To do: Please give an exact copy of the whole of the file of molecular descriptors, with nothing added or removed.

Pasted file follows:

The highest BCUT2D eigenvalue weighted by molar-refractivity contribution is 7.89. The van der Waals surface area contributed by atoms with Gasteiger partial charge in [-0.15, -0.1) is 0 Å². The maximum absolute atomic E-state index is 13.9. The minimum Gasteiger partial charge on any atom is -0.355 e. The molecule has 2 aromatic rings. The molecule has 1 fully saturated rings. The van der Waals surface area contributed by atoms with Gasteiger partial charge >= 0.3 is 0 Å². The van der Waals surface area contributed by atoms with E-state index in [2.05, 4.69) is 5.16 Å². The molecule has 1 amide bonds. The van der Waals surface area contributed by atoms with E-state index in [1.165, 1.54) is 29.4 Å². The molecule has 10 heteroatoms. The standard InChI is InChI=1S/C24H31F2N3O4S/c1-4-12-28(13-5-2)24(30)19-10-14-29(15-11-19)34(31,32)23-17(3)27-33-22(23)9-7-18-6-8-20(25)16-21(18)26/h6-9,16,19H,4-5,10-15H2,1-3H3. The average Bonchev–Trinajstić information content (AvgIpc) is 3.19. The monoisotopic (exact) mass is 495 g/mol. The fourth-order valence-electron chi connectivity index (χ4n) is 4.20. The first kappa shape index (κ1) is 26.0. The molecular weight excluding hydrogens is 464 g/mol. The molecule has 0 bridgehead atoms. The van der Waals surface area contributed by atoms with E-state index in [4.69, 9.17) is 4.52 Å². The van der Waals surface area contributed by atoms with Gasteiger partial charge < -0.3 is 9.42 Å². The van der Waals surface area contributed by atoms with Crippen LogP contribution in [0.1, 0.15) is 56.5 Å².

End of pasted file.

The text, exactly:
The highest BCUT2D eigenvalue weighted by molar-refractivity contribution is 7.89. The van der Waals surface area contributed by atoms with Gasteiger partial charge in [-0.15, -0.1) is 0 Å². The maximum absolute atomic E-state index is 13.9. The minimum Gasteiger partial charge on any atom is -0.355 e. The molecule has 2 aromatic rings. The molecule has 1 fully saturated rings. The van der Waals surface area contributed by atoms with Gasteiger partial charge >= 0.3 is 0 Å². The van der Waals surface area contributed by atoms with E-state index in [2.05, 4.69) is 5.16 Å². The molecule has 1 amide bonds. The van der Waals surface area contributed by atoms with E-state index in [1.165, 1.54) is 29.4 Å². The molecule has 10 heteroatoms. The standard InChI is InChI=1S/C24H31F2N3O4S/c1-4-12-28(13-5-2)24(30)19-10-14-29(15-11-19)34(31,32)23-17(3)27-33-22(23)9-7-18-6-8-20(25)16-21(18)26/h6-9,16,19H,4-5,10-15H2,1-3H3. The average Bonchev–Trinajstić information content (AvgIpc) is 3.19. The monoisotopic (exact) mass is 495 g/mol. The fourth-order valence-electron chi connectivity index (χ4n) is 4.20. The first kappa shape index (κ1) is 26.0. The molecular weight excluding hydrogens is 464 g/mol. The molecule has 0 bridgehead atoms. The van der Waals surface area contributed by atoms with E-state index in [4.69, 9.17) is 4.52 Å². The van der Waals surface area contributed by atoms with Gasteiger partial charge < -0.3 is 9.42 Å². The van der Waals surface area contributed by atoms with Crippen LogP contribution in [0.1, 0.15) is 56.5 Å².